Tuesday, November 15, 2011
Michael Clark: Master Of Adventure
From his New Mexico base of operations, Michael Clark is a global photographer whose clients have him chasing swells, climbing mountains and braving the elements. In a down economy, Clark is having a banner year.
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Michael Clark wanted to climb mountains and ride bikes and take pictures, so just a year out of college, he left the physics lab and followed his passion. Fifteen years later, here he is, one of the best adventure-sports photographers working today—a master of that passion.
Shooting the action deep in the curl of the legendary Tahiti surf break, Teahupo'o.
Clark began his career as a climbing photographer, but quickly realized that, in order to survive, he'd need to diversify. So he expanded his subjects: cycling, surfing, base jumping—you name it, he shoots it.
Aside from a passion that fuels a killer work ethic and his easygoing can-do attitude, there are two main reasons why Clark is busier than ever in this down economy. First is his affinity for athletics. A born climber, his skills earn him assignments regularly—as when he photographed a story about a rescue helicopter team for Men's Fitness.
"Pretty much every job I get is because of the skills I have to get into place," Clark says. "I had to hang off the bottom of a helicopter—I was doing all kinds of crazy stuff. We did a cliff rescue, and I'm hanging off the cliff, I'm hanging underneath the helicopter, I'm in the ocean as it picks me up... That was a fun assignment where climbing skills definitely came in handy. It's not every photographer that wants to hang 100 feet under a helicopter and fly around. Every job has my skill set as a photographer and an athlete as part of it."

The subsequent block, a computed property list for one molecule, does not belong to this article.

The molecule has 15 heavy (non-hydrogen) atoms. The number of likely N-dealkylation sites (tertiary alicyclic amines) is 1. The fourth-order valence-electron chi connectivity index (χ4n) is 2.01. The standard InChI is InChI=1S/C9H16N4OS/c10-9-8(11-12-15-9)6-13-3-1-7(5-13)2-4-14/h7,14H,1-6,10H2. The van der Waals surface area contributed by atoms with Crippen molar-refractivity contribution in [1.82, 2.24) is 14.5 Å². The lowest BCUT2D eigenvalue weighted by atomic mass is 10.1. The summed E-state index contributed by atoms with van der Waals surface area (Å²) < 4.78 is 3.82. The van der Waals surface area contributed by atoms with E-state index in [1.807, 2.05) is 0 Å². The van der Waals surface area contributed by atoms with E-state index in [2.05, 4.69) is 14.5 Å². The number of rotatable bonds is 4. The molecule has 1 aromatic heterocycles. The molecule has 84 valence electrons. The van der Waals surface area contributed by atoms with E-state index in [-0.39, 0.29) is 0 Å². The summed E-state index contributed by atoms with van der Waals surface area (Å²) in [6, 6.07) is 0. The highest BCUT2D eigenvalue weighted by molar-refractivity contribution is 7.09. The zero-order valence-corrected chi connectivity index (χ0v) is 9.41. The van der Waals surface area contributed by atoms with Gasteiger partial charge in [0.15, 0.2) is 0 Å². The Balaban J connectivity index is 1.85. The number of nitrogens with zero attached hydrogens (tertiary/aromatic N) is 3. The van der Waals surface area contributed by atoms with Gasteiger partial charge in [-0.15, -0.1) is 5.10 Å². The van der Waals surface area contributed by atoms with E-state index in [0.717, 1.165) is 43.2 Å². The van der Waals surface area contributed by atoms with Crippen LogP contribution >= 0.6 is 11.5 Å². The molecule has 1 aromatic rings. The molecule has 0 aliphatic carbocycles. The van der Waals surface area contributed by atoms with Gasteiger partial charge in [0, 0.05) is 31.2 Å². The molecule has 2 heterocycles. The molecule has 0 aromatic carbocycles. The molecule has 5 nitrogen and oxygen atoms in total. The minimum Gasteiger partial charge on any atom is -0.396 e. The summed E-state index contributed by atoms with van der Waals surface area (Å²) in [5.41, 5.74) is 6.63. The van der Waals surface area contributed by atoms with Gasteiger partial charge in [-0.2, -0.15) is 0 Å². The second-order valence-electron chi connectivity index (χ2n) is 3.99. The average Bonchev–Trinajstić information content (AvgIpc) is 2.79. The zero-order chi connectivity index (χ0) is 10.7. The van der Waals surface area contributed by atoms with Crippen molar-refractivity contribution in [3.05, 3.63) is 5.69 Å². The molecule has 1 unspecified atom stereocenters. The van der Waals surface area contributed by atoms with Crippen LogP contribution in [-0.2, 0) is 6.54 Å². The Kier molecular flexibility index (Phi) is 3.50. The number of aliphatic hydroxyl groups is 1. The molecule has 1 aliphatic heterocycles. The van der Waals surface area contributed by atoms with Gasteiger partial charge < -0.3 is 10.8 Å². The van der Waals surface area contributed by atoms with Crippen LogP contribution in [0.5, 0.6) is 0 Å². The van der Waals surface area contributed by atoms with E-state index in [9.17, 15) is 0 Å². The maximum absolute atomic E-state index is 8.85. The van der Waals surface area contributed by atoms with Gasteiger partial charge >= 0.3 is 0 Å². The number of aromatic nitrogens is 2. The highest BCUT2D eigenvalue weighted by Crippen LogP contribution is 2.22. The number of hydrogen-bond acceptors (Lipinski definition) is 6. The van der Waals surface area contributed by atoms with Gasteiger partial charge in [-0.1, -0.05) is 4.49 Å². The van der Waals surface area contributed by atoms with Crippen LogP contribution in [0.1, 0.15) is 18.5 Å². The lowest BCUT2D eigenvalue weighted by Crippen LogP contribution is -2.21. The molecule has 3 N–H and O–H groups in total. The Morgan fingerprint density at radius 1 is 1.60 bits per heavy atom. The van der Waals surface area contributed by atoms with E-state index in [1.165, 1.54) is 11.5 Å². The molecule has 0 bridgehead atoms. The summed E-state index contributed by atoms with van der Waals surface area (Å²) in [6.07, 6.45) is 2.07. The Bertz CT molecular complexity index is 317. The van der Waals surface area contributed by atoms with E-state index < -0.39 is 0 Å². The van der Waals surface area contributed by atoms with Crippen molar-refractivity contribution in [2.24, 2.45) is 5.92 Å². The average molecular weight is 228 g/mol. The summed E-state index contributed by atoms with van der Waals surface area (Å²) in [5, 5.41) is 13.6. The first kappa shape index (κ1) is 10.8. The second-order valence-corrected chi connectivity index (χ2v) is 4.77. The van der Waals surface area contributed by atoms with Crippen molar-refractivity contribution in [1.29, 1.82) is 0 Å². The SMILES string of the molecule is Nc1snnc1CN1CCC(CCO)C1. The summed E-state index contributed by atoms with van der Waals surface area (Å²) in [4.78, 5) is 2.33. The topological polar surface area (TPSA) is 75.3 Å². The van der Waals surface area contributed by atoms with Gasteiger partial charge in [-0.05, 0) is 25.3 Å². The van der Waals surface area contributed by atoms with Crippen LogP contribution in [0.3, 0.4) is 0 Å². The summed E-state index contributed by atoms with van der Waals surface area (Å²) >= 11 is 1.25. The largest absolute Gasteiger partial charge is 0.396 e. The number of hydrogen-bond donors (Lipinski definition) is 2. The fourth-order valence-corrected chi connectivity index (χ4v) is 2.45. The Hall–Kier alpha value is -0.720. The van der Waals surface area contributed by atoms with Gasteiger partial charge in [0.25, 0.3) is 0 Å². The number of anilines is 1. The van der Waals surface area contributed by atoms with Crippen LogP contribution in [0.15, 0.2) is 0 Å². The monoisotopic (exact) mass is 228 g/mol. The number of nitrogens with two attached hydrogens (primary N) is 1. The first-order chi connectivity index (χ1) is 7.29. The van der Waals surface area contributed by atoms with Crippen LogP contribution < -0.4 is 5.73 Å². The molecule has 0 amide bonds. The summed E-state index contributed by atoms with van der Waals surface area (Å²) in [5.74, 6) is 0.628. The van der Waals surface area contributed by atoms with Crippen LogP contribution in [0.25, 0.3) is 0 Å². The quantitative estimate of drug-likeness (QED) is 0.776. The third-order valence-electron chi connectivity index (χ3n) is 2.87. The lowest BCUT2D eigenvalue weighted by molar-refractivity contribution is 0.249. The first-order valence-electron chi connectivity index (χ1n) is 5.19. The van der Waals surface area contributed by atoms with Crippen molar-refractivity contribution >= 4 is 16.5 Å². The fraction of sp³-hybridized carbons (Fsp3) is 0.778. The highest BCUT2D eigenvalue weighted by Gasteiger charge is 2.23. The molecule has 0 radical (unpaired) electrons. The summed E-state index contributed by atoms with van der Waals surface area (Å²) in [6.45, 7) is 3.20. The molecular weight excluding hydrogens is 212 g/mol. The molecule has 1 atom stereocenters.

Red Bull Air Force Team members BASE jumping off a cliff in southwestern Utah.
"I wouldn't necessarily call it fun," says Clark, "and it's definitely work. It depends, assignment to assignment. The Patagonia race is miserable, but you're in one of the most incredible places on the planet, so it's hard not to call it 'fun' on some level. You're just destroyed by the time it's over. It's hellacious just being there, much less trying to take pictures while things are going on. A lot of assignments are insanely hard work.
"I'm not actually climbing when I go out to shoot climbing," Clark continues. "I might be climbing, but it's just to get into position. And climbing photography is way more work than almost any other sport because you're carrying upwards of 100 pounds of gear. The ropes weigh 10 pounds, and you may need multiple ropes, and you need this and you need that, and camera gear on top of that... You might be hiking for four hours with that load."
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